In the US, 72 people were sentenced to death last year, and according to new research the faces of those tried in court may have had something to do with their sentence. An “alarming bias” in the criminal justice system, U of T researchers found, results from the prejudice attached to people’s appearance.
The researchers conducted two studies based on real world sentences, unlike past hypothetical experiments.
In the first study, they found that the trustworthiness of a person predicted whether they received death sentences. Two-hundred and eight American adults judged photos of the faces of 226 murder convicts on a trustworthiness scale of 1 to 8. The photos didn’t show that the faces were those of prison inmates. Of the faces of people convicted of first degree murder, some were sentenced to death and some were sentenced to life in prison — a less severe penalty. The faces of those who had received the lesser sentence were also the faces people perceived to be more trustworthy. The less trustworthy a face, the more likely the person behind it was to receive the death sentence.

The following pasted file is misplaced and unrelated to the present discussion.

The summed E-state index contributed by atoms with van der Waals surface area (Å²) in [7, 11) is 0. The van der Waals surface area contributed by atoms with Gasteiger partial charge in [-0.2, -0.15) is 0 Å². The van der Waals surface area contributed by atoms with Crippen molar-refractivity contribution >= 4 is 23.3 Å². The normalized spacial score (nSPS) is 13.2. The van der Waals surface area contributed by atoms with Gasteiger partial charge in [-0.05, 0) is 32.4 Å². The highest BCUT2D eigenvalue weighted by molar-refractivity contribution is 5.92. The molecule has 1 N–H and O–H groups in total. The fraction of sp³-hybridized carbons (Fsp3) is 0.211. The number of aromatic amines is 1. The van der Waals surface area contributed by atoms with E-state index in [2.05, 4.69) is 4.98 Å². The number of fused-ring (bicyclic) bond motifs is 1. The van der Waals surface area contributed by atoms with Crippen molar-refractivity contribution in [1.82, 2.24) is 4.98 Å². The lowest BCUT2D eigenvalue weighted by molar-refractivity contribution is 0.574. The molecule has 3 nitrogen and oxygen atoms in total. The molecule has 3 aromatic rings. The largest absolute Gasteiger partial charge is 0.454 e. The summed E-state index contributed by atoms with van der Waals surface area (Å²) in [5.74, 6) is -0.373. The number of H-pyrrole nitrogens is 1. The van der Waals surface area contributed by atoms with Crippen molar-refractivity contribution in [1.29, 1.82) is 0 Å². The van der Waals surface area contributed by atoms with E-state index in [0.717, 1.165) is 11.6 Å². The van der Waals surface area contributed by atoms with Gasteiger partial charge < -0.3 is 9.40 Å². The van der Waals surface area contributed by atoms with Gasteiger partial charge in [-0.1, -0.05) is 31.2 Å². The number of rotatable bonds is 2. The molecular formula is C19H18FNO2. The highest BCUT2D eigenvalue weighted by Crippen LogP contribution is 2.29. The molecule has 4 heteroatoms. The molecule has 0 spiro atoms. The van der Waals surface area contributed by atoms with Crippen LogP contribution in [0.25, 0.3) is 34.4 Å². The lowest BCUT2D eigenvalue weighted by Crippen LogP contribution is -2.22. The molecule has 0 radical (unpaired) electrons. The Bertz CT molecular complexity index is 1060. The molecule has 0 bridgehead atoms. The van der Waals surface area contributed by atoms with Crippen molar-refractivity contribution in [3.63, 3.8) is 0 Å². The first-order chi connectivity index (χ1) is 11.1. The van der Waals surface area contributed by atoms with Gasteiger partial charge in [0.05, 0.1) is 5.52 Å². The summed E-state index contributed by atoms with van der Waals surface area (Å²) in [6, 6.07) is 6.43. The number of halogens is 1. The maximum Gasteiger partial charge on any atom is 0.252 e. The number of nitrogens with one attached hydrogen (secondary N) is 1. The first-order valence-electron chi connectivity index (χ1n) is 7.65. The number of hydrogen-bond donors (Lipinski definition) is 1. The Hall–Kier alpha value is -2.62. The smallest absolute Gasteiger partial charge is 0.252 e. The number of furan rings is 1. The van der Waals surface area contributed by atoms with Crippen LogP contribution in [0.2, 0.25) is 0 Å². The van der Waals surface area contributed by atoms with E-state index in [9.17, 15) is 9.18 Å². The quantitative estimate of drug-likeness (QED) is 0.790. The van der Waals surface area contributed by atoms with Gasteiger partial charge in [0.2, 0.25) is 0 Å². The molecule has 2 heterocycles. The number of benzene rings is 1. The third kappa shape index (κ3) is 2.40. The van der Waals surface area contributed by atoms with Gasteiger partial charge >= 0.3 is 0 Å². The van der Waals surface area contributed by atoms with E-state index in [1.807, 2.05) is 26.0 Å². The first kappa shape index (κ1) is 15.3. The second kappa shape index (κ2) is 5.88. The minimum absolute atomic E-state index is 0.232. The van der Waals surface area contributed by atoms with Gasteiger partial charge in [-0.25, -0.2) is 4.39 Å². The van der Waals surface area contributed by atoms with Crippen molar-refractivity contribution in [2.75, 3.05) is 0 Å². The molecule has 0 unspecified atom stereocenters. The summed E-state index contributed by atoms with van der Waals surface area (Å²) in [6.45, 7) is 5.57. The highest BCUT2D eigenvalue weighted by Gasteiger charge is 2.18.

Then in the second study, the researchers found that even for innocent people who had been exonerated after being falsely sentenced to death, the link of perceived trustworthiness and death sentence remained, demonstrating, the researchers concluded, that it wasn’t just that real criminals had meaner faces, but that anyone who had an untrustworthy-seeming face faced stiffer penalties.
The researchers surmised that the results show that people want to punish those who appear less trustworthy.
The researcher pointed to a lesson that could be learned from their study: since we know we are biased, we can police our thoughts to some degree.
The report, “Facial Trustworthiness Predicts Extreme Criminal-Sentencing Outcomes,” was completed by Drs. John Paul Wilson and Nicholas Rule of the University of Toronto and was funded by the Social Sciences and Humanities Research Council of Canada. It was published in Psychological Science.
The study material is publicly available.
By Justin Munce
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